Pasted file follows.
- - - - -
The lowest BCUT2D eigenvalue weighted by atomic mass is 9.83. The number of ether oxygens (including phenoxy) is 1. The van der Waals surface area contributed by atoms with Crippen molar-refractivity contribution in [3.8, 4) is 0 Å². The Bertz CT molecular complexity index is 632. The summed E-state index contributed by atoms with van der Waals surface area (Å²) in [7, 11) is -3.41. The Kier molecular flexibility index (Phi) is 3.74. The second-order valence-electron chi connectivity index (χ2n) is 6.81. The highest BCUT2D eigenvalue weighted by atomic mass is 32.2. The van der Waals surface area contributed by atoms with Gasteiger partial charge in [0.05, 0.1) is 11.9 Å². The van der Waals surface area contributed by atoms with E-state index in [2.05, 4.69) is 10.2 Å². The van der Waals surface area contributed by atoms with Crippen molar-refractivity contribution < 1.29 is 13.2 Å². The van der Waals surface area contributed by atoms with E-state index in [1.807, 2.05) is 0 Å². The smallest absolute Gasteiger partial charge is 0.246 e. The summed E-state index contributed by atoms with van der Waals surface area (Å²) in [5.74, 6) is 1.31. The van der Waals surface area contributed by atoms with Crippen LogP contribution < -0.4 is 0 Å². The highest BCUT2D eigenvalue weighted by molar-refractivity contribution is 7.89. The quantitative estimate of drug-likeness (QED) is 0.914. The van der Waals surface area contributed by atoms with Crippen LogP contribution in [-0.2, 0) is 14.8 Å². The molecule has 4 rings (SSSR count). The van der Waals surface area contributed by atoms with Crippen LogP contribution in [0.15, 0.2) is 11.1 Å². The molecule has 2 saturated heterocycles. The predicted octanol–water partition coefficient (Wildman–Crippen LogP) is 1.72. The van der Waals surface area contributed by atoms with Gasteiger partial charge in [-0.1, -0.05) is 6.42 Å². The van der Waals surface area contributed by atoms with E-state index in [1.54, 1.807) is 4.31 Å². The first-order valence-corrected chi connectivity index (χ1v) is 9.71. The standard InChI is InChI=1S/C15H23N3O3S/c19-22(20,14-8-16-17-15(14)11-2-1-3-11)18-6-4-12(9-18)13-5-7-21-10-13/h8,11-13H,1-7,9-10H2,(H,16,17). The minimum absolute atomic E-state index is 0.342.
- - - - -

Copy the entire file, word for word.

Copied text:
The lowest BCUT2D eigenvalue weighted by atomic mass is 9.83. The number of ether oxygens (including phenoxy) is 1. The van der Waals surface area contributed by atoms with Crippen molar-refractivity contribution in [3.8, 4) is 0 Å². The Bertz CT molecular complexity index is 632. The summed E-state index contributed by atoms with van der Waals surface area (Å²) in [7, 11) is -3.41. The Kier molecular flexibility index (Phi) is 3.74. The second-order valence-electron chi connectivity index (χ2n) is 6.81. The highest BCUT2D eigenvalue weighted by atomic mass is 32.2. The van der Waals surface area contributed by atoms with Gasteiger partial charge in [0.05, 0.1) is 11.9 Å². The van der Waals surface area contributed by atoms with E-state index in [2.05, 4.69) is 10.2 Å². The van der Waals surface area contributed by atoms with Crippen molar-refractivity contribution < 1.29 is 13.2 Å². The van der Waals surface area contributed by atoms with E-state index in [1.807, 2.05) is 0 Å². The smallest absolute Gasteiger partial charge is 0.246 e. The summed E-state index contributed by atoms with van der Waals surface area (Å²) in [5.74, 6) is 1.31. The van der Waals surface area contributed by atoms with Crippen LogP contribution < -0.4 is 0 Å². The highest BCUT2D eigenvalue weighted by molar-refractivity contribution is 7.89. The quantitative estimate of drug-likeness (QED) is 0.914. The van der Waals surface area contributed by atoms with Crippen LogP contribution in [-0.2, 0) is 14.8 Å². The molecule has 4 rings (SSSR count). The van der Waals surface area contributed by atoms with Crippen LogP contribution in [0.15, 0.2) is 11.1 Å². The molecule has 2 saturated heterocycles. The predicted octanol–water partition coefficient (Wildman–Crippen LogP) is 1.72. The van der Waals surface area contributed by atoms with Gasteiger partial charge in [-0.1, -0.05) is 6.42 Å². The van der Waals surface area contributed by atoms with E-state index in [1.54, 1.807) is 4.31 Å². The first-order valence-corrected chi connectivity index (χ1v) is 9.71. The standard InChI is InChI=1S/C15H23N3O3S/c19-22(20,14-8-16-17-15(14)11-2-1-3-11)18-6-4-12(9-18)13-5-7-21-10-13/h8,11-13H,1-7,9-10H2,(H,16,17). The minimum absolute atomic E-state index is 0.342.